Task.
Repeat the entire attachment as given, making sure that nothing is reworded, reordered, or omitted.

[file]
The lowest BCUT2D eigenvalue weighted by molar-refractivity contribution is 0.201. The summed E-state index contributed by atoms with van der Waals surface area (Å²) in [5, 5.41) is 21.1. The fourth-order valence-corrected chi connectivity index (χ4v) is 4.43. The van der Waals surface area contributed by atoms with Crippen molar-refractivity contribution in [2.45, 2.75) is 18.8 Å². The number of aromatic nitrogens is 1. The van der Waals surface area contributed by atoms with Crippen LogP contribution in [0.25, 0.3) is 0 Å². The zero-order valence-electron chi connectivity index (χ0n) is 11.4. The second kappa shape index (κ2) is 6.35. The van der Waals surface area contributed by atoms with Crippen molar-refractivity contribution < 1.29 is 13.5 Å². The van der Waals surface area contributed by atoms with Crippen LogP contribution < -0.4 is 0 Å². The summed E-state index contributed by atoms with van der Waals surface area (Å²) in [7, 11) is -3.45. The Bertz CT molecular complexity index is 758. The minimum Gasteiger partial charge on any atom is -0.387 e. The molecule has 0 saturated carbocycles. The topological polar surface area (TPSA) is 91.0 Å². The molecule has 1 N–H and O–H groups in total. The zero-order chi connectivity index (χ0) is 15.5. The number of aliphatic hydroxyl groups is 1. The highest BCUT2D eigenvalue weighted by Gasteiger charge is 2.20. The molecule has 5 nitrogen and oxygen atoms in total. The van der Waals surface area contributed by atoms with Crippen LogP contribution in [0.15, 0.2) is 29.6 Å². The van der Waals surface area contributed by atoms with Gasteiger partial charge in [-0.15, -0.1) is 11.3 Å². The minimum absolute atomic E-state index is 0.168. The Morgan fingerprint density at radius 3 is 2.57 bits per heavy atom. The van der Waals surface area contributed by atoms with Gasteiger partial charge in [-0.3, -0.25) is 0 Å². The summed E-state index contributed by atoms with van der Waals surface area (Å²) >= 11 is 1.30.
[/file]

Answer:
The lowest BCUT2D eigenvalue weighted by molar-refractivity contribution is 0.201. The summed E-state index contributed by atoms with van der Waals surface area (Å²) in [5, 5.41) is 21.1. The fourth-order valence-corrected chi connectivity index (χ4v) is 4.43. The van der Waals surface area contributed by atoms with Crippen molar-refractivity contribution in [2.45, 2.75) is 18.8 Å². The number of aromatic nitrogens is 1. The van der Waals surface area contributed by atoms with Crippen LogP contribution in [0.25, 0.3) is 0 Å². The zero-order valence-electron chi connectivity index (χ0n) is 11.4. The second kappa shape index (κ2) is 6.35. The van der Waals surface area contributed by atoms with Crippen molar-refractivity contribution < 1.29 is 13.5 Å². The van der Waals surface area contributed by atoms with Crippen LogP contribution < -0.4 is 0 Å². The summed E-state index contributed by atoms with van der Waals surface area (Å²) in [7, 11) is -3.45. The Bertz CT molecular complexity index is 758. The minimum Gasteiger partial charge on any atom is -0.387 e. The molecule has 0 saturated carbocycles. The topological polar surface area (TPSA) is 91.0 Å². The molecule has 1 N–H and O–H groups in total. The zero-order chi connectivity index (χ0) is 15.5. The number of aliphatic hydroxyl groups is 1. The highest BCUT2D eigenvalue weighted by Gasteiger charge is 2.20. The molecule has 5 nitrogen and oxygen atoms in total. The van der Waals surface area contributed by atoms with Crippen LogP contribution in [0.15, 0.2) is 29.6 Å². The van der Waals surface area contributed by atoms with Gasteiger partial charge in [-0.15, -0.1) is 11.3 Å². The minimum absolute atomic E-state index is 0.168. The Morgan fingerprint density at radius 3 is 2.57 bits per heavy atom. The van der Waals surface area contributed by atoms with Gasteiger partial charge in [-0.3, -0.25) is 0 Å². The summed E-state index contributed by atoms with van der Waals surface area (Å²) >= 11 is 1.30.